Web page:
theory of resonance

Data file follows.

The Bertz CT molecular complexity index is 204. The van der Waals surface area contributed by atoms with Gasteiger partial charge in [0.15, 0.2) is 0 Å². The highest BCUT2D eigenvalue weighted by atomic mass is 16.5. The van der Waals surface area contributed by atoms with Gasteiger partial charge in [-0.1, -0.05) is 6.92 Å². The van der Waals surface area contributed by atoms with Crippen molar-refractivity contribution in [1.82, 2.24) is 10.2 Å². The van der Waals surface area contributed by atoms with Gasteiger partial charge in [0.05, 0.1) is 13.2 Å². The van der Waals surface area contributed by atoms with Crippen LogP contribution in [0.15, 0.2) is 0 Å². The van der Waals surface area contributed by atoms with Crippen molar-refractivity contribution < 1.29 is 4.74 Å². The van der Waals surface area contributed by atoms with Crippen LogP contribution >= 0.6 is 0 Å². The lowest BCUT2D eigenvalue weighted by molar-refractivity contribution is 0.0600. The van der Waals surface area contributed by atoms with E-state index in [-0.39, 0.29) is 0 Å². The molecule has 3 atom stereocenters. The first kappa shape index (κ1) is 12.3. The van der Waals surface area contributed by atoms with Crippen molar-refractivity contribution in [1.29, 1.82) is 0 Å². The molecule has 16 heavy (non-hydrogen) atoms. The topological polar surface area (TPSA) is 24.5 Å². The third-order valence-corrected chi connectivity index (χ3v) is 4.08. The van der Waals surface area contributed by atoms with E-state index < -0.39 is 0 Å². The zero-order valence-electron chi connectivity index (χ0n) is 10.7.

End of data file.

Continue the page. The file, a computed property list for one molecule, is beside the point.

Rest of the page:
in chemistry, theory by which the actual normal state of a molecule is represented not by a single valence-bond structure but by a combination of several alternative distinct structures. The molecule is then said to resonate among the several valence-bond structures or to have a structure that is a resonance hybrid of these structures. The energy calculated for a resonance hybrid is lower than the energies of any of the alternative structures; the molecule is then said to be stabilized by resonance. The difference between the energies of any one of the alternative structures and the energy of the resonance hybrid is designated resonance energy.
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